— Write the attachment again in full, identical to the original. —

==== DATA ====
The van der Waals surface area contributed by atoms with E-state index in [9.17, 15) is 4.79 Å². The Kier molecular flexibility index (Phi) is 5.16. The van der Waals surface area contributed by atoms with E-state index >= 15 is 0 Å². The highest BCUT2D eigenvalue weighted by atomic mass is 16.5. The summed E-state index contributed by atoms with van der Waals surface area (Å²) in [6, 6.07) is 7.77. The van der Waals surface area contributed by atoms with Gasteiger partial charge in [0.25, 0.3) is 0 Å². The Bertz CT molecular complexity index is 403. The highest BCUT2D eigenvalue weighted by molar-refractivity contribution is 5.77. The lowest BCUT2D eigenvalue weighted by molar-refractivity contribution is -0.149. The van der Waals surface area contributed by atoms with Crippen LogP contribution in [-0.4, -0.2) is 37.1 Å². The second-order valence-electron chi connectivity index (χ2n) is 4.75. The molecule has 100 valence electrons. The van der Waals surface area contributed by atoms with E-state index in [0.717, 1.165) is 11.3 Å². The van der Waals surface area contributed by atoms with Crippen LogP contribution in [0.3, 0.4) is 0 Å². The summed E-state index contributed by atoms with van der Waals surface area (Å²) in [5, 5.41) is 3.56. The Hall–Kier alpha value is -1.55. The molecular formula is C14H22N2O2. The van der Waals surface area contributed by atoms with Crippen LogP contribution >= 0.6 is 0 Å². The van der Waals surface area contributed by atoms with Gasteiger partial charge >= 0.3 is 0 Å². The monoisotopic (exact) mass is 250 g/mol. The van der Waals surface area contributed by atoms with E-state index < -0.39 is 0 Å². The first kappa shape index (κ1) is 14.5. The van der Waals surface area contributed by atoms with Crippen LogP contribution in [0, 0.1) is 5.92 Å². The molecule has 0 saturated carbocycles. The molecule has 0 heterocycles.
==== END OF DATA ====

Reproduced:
The van der Waals surface area contributed by atoms with E-state index in [9.17, 15) is 4.79 Å². The Kier molecular flexibility index (Phi) is 5.16. The van der Waals surface area contributed by atoms with E-state index >= 15 is 0 Å². The highest BCUT2D eigenvalue weighted by atomic mass is 16.5. The summed E-state index contributed by atoms with van der Waals surface area (Å²) in [6, 6.07) is 7.77. The van der Waals surface area contributed by atoms with Gasteiger partial charge in [0.25, 0.3) is 0 Å². The Bertz CT molecular complexity index is 403. The highest BCUT2D eigenvalue weighted by molar-refractivity contribution is 5.77. The lowest BCUT2D eigenvalue weighted by molar-refractivity contribution is -0.149. The van der Waals surface area contributed by atoms with Crippen LogP contribution in [-0.4, -0.2) is 37.1 Å². The second-order valence-electron chi connectivity index (χ2n) is 4.75. The molecule has 100 valence electrons. The van der Waals surface area contributed by atoms with E-state index in [0.717, 1.165) is 11.3 Å². The van der Waals surface area contributed by atoms with Crippen LogP contribution in [0.3, 0.4) is 0 Å². The summed E-state index contributed by atoms with van der Waals surface area (Å²) in [5, 5.41) is 3.56. The Hall–Kier alpha value is -1.55. The molecular formula is C14H22N2O2. The van der Waals surface area contributed by atoms with Crippen LogP contribution >= 0.6 is 0 Å². The van der Waals surface area contributed by atoms with Gasteiger partial charge >= 0.3 is 0 Å². The monoisotopic (exact) mass is 250 g/mol. The van der Waals surface area contributed by atoms with E-state index < -0.39 is 0 Å². The first kappa shape index (κ1) is 14.5. The van der Waals surface area contributed by atoms with Crippen LogP contribution in [0, 0.1) is 5.92 Å². The molecule has 0 saturated carbocycles. The molecule has 0 heterocycles.